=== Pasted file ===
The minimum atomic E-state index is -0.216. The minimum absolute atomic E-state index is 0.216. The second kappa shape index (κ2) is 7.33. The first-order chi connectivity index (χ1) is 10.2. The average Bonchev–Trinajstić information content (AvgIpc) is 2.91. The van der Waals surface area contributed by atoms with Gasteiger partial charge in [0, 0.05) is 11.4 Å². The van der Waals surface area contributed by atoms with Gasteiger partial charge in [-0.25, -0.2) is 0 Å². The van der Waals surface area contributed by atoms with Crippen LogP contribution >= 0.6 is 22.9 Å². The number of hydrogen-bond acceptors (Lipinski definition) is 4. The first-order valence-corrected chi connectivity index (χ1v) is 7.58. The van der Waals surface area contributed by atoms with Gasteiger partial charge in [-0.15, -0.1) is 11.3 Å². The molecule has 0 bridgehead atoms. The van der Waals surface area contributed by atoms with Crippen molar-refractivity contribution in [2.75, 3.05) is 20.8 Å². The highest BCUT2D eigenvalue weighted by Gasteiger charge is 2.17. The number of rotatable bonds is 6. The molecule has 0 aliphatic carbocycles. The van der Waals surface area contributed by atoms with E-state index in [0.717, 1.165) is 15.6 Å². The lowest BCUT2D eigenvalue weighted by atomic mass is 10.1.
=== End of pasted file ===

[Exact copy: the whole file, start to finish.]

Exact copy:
The minimum atomic E-state index is -0.216. The minimum absolute atomic E-state index is 0.216. The second kappa shape index (κ2) is 7.33. The first-order chi connectivity index (χ1) is 10.2. The average Bonchev–Trinajstić information content (AvgIpc) is 2.91. The van der Waals surface area contributed by atoms with Gasteiger partial charge in [0, 0.05) is 11.4 Å². The van der Waals surface area contributed by atoms with Gasteiger partial charge in [-0.25, -0.2) is 0 Å². The van der Waals surface area contributed by atoms with Crippen LogP contribution >= 0.6 is 22.9 Å². The number of hydrogen-bond acceptors (Lipinski definition) is 4. The first-order valence-corrected chi connectivity index (χ1v) is 7.58. The van der Waals surface area contributed by atoms with Gasteiger partial charge in [-0.15, -0.1) is 11.3 Å². The molecule has 0 bridgehead atoms. The van der Waals surface area contributed by atoms with Crippen molar-refractivity contribution in [2.75, 3.05) is 20.8 Å². The highest BCUT2D eigenvalue weighted by Gasteiger charge is 2.17. The number of rotatable bonds is 6. The molecule has 0 aliphatic carbocycles. The van der Waals surface area contributed by atoms with E-state index in [0.717, 1.165) is 15.6 Å². The lowest BCUT2D eigenvalue weighted by atomic mass is 10.1.